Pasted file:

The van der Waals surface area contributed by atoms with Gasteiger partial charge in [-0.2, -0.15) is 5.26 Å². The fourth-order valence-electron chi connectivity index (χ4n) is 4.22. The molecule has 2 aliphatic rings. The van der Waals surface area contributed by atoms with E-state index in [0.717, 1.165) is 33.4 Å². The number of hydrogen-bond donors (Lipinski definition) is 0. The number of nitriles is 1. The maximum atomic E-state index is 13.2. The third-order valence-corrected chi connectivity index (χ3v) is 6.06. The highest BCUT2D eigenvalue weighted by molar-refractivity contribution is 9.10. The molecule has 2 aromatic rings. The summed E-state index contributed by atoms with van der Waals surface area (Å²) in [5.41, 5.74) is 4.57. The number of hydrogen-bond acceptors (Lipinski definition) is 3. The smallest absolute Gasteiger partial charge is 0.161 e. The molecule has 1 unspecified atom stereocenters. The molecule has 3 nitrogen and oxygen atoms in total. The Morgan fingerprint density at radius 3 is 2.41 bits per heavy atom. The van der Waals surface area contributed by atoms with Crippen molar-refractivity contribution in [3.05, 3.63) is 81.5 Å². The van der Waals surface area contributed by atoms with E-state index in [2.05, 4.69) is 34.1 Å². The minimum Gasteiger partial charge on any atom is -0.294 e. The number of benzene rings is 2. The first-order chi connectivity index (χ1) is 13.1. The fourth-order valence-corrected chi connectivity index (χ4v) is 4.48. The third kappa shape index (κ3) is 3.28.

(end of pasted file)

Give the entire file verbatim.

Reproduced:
The van der Waals surface area contributed by atoms with Gasteiger partial charge in [-0.2, -0.15) is 5.26 Å². The fourth-order valence-electron chi connectivity index (χ4n) is 4.22. The molecule has 2 aliphatic rings. The van der Waals surface area contributed by atoms with E-state index in [0.717, 1.165) is 33.4 Å². The number of hydrogen-bond donors (Lipinski definition) is 0. The number of nitriles is 1. The maximum atomic E-state index is 13.2. The third-order valence-corrected chi connectivity index (χ3v) is 6.06. The highest BCUT2D eigenvalue weighted by molar-refractivity contribution is 9.10. The molecule has 2 aromatic rings. The summed E-state index contributed by atoms with van der Waals surface area (Å²) in [5.41, 5.74) is 4.57. The number of hydrogen-bond acceptors (Lipinski definition) is 3. The smallest absolute Gasteiger partial charge is 0.161 e. The molecule has 1 unspecified atom stereocenters. The molecule has 3 nitrogen and oxygen atoms in total. The Morgan fingerprint density at radius 3 is 2.41 bits per heavy atom. The van der Waals surface area contributed by atoms with Crippen molar-refractivity contribution in [3.05, 3.63) is 81.5 Å². The van der Waals surface area contributed by atoms with E-state index in [2.05, 4.69) is 34.1 Å². The minimum Gasteiger partial charge on any atom is -0.294 e. The number of benzene rings is 2. The first-order chi connectivity index (χ1) is 13.1. The fourth-order valence-corrected chi connectivity index (χ4v) is 4.48. The third kappa shape index (κ3) is 3.28.